Occasional XSLT for Experienced Software Developers

FIrst published in 2004 in DevX

Although using XSLT to process XML is increasingly common, most developers still use it only occasionally—and often treat it as just another procedural language. But that's not the best way to use XSLT. Learn how to simplify and improve your XSLT processing using event-driven and declarative techniques.

XML appears in some form in most modern applications—and often needs to be transformed from one form into another: merged, split, massaged, or simply reformatted into HTML. In most cases, it's far more robust and efficient to use XSLT to perform such transformations than to use common programming languages such as Java, VB.NET, or C#. But because XSLT is an add-on rather than a core language, most developers use XSLT only occasionally, and have neither time nor resources to dive into the peculiarities of XSLT development or to explore the paradigms of functional and flow-driven programming that efficient use of XSLT requires.

Such occasional use carries the danger of abusing programming techniques suitable for mainstream languages such as Java, C and Python, but that can lead to disastrous results when applied to XSLT.

However, you can avoid the problems of occasional use by studying a few applications of different well-known programming problems to an XSLT programming task through this set of simple, thoroughly explained exercises.

An XSLT processor takes an XML document as input, processes it, and outputs the content in (usually) some altered form, such as XML, HTML, or text. Here's a simple XML document that serves as the basis for the input examples in this article:

{syntaxhighlighter brush:xslt}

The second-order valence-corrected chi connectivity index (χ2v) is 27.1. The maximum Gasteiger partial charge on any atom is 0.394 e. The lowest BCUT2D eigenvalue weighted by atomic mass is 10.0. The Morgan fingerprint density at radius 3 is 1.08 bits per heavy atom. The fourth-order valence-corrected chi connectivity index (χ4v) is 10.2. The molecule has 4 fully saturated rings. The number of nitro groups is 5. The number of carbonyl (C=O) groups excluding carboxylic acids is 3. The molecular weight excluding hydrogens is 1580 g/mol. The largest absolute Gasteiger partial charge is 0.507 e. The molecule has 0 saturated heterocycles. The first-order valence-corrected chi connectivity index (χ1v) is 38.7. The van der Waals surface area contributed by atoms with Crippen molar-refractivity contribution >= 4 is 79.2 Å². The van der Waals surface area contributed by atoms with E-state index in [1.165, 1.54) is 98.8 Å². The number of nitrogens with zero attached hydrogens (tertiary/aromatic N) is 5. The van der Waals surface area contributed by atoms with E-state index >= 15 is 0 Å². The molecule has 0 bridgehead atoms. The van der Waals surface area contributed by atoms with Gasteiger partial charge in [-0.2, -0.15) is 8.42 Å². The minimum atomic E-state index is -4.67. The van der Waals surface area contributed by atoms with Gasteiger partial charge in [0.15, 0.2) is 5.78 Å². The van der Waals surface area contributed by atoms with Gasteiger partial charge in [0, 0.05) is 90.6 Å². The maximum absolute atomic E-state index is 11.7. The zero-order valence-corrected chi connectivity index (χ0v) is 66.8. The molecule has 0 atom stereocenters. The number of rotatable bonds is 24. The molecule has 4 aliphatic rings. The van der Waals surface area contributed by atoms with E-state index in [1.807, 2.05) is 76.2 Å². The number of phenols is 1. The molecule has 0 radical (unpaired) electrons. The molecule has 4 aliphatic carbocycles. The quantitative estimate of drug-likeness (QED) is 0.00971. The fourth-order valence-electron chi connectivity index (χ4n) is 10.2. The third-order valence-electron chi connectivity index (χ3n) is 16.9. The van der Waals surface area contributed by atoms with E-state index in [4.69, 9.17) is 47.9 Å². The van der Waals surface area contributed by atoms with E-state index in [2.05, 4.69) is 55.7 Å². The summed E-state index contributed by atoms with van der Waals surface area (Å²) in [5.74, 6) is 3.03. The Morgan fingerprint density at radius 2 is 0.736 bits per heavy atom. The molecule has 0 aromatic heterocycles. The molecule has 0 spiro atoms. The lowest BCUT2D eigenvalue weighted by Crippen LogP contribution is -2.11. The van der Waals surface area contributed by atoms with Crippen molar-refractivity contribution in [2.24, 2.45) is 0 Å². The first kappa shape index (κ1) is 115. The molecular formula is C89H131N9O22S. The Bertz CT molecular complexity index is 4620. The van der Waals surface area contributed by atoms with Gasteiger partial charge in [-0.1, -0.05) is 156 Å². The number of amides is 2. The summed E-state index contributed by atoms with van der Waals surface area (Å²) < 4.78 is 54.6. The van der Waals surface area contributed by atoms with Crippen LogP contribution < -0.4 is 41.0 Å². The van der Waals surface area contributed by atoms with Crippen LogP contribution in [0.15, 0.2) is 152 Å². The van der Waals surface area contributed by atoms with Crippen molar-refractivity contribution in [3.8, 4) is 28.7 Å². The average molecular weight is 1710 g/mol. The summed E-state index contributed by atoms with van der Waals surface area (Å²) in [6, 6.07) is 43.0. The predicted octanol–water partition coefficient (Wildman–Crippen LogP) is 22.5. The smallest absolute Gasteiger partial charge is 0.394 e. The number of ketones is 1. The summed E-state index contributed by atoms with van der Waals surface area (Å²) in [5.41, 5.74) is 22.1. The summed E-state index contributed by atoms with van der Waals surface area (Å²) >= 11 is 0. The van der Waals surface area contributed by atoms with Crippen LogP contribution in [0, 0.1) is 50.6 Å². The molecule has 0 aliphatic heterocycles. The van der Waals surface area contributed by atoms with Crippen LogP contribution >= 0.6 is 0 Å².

David FlannaganJavaScript: The Definitive GuideDavid FlannaganJavaScript: The Definitive GuideDan MargulisPhotoshop 6 for Professionals
{/syntaxhighlighter}

The document describes several books in a bookstore, providing the ISBN number, a language code, author, and title for each book.

Flow-driven XSLT

Suppose you needed to extract all the book titles in the following form:

{syntaxhighlighter brush:xml}
JavaScript: The Definitive GuideJavaScript: The Definitive GuidePhotoshop 6 for Professionals
{/syntaxhighlighter}

A flow-driven XSLT stylesheet example might look like this:

{syntaxhighlighter brush:xslt}

{/syntaxhighlighter}

The stylesheet matches the root node right away at ❶ and then enforces the control flow by pointing to each <book> element in ❷ using the combination of the for-each construct and the call-template function.

The example above is somewhat incomplete as it does not give exactly the same output as the one defined in the problem definition. Indeed, once you launch it, the result is one long line resembling this:

{syntaxhighlighter brush:xml}
JavaScript: The Definitive GuideJavaScript: The Definitive GuidePhotoshop 6 for Professionals
{/syntaxhighlighter}

To format it nicely, you have to add one more statement to the XSLT stylesheet:

{syntaxhighlighter brush:xslt}

{/syntaxhighlighter}

The indent="yes" activates the indentation. It is also wise to specify an output encoding explicitly, even though UTF-8 is the default encoding for XSLT.

Now, suppose you make the input file a bit more complex, introducing sections and rows to locate books more easily in the bookstore:

{syntaxhighlighter brush:xml}

David FlannaganJavaScript: The Definitive GuideDavid FlannaganJavaScript: The Definitive GuideDan MargulisPhotoshop 6 for Professionals

{/syntaxhighlighter}

If you try to continue in the flow-driven way, the XSLT must grow considerably (and as you'll see, needlessly) to adapt to the format change, adding templates to iterate over and process the &ltsection> and <row> elements:

{syntaxhighlighter brush:xslt}

{/syntaxhighlighter}

Event-driven XSLT